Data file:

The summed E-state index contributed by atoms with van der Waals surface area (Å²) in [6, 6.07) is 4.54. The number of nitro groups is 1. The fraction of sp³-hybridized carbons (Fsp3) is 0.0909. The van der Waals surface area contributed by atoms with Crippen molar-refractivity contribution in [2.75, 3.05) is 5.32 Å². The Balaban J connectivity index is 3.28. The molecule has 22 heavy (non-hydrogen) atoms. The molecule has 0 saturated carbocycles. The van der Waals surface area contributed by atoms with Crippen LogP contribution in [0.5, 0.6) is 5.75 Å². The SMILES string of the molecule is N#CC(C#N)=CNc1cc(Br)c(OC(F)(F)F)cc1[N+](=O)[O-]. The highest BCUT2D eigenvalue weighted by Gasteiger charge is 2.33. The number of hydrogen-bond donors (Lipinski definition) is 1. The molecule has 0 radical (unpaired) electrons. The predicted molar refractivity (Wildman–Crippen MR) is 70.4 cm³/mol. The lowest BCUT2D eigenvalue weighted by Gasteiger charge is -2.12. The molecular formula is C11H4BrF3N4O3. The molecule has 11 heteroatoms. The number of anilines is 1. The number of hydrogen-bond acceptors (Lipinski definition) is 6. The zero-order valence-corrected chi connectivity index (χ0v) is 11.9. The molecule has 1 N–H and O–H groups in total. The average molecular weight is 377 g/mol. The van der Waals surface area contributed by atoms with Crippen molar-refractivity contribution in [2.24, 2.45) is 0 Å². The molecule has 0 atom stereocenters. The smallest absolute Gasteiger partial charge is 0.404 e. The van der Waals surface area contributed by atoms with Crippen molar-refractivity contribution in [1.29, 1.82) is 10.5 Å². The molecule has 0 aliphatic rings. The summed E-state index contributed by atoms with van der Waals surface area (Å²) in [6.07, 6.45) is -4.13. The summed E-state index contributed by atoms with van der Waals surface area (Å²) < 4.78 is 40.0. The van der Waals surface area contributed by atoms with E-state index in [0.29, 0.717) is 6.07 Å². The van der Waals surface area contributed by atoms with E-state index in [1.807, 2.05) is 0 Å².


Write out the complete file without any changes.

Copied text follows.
The summed E-state index contributed by atoms with van der Waals surface area (Å²) in [6, 6.07) is 4.54. The number of nitro groups is 1. The fraction of sp³-hybridized carbons (Fsp3) is 0.0909. The van der Waals surface area contributed by atoms with Crippen molar-refractivity contribution in [2.75, 3.05) is 5.32 Å². The Balaban J connectivity index is 3.28. The molecule has 22 heavy (non-hydrogen) atoms. The molecule has 0 saturated carbocycles. The van der Waals surface area contributed by atoms with Crippen LogP contribution in [0.5, 0.6) is 5.75 Å². The SMILES string of the molecule is N#CC(C#N)=CNc1cc(Br)c(OC(F)(F)F)cc1[N+](=O)[O-]. The highest BCUT2D eigenvalue weighted by Gasteiger charge is 2.33. The number of hydrogen-bond donors (Lipinski definition) is 1. The molecule has 0 radical (unpaired) electrons. The predicted molar refractivity (Wildman–Crippen MR) is 70.4 cm³/mol. The lowest BCUT2D eigenvalue weighted by Gasteiger charge is -2.12. The molecular formula is C11H4BrF3N4O3. The molecule has 11 heteroatoms. The number of anilines is 1. The number of hydrogen-bond acceptors (Lipinski definition) is 6. The zero-order valence-corrected chi connectivity index (χ0v) is 11.9. The molecule has 1 N–H and O–H groups in total. The average molecular weight is 377 g/mol. The van der Waals surface area contributed by atoms with Crippen molar-refractivity contribution in [2.24, 2.45) is 0 Å². The molecule has 0 atom stereocenters. The smallest absolute Gasteiger partial charge is 0.404 e. The van der Waals surface area contributed by atoms with Crippen molar-refractivity contribution in [1.29, 1.82) is 10.5 Å². The molecule has 0 aliphatic rings. The summed E-state index contributed by atoms with van der Waals surface area (Å²) in [6.07, 6.45) is -4.13. The summed E-state index contributed by atoms with van der Waals surface area (Å²) < 4.78 is 40.0. The van der Waals surface area contributed by atoms with E-state index in [0.29, 0.717) is 6.07 Å². The van der Waals surface area contributed by atoms with E-state index in [1.807, 2.05) is 0 Å².